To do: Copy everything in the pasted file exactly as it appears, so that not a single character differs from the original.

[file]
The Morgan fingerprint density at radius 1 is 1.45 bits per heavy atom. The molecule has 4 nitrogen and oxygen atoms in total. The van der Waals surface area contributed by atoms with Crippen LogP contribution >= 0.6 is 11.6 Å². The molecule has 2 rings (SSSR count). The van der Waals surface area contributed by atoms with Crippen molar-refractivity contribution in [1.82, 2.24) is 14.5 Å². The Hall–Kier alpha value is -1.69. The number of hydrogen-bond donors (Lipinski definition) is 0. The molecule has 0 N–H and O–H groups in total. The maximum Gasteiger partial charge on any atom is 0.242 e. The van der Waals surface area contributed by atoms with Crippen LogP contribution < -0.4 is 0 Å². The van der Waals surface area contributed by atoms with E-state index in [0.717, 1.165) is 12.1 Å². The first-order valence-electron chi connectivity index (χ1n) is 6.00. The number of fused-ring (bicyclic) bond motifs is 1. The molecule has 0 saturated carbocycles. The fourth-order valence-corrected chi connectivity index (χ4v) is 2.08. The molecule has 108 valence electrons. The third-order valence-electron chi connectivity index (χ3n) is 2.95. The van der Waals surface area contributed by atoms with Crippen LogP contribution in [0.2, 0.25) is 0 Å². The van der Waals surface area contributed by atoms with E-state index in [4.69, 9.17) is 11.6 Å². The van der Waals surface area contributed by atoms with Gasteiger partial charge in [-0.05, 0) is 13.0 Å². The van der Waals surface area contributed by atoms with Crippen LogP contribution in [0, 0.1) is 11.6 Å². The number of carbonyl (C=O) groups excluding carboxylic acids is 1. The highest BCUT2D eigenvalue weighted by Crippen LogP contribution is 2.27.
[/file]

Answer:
The Morgan fingerprint density at radius 1 is 1.45 bits per heavy atom. The molecule has 4 nitrogen and oxygen atoms in total. The van der Waals surface area contributed by atoms with Crippen LogP contribution >= 0.6 is 11.6 Å². The molecule has 2 rings (SSSR count). The van der Waals surface area contributed by atoms with Crippen molar-refractivity contribution in [1.82, 2.24) is 14.5 Å². The Hall–Kier alpha value is -1.69. The number of hydrogen-bond donors (Lipinski definition) is 0. The molecule has 0 N–H and O–H groups in total. The maximum Gasteiger partial charge on any atom is 0.242 e. The van der Waals surface area contributed by atoms with Crippen LogP contribution < -0.4 is 0 Å². The van der Waals surface area contributed by atoms with E-state index in [0.717, 1.165) is 12.1 Å². The first-order valence-electron chi connectivity index (χ1n) is 6.00. The number of fused-ring (bicyclic) bond motifs is 1. The molecule has 0 saturated carbocycles. The fourth-order valence-corrected chi connectivity index (χ4v) is 2.08. The molecule has 108 valence electrons. The third-order valence-electron chi connectivity index (χ3n) is 2.95. The van der Waals surface area contributed by atoms with Crippen LogP contribution in [0.2, 0.25) is 0 Å². The van der Waals surface area contributed by atoms with E-state index in [4.69, 9.17) is 11.6 Å². The van der Waals surface area contributed by atoms with Gasteiger partial charge in [-0.05, 0) is 13.0 Å². The van der Waals surface area contributed by atoms with Crippen LogP contribution in [0, 0.1) is 11.6 Å². The number of carbonyl (C=O) groups excluding carboxylic acids is 1. The highest BCUT2D eigenvalue weighted by Crippen LogP contribution is 2.27.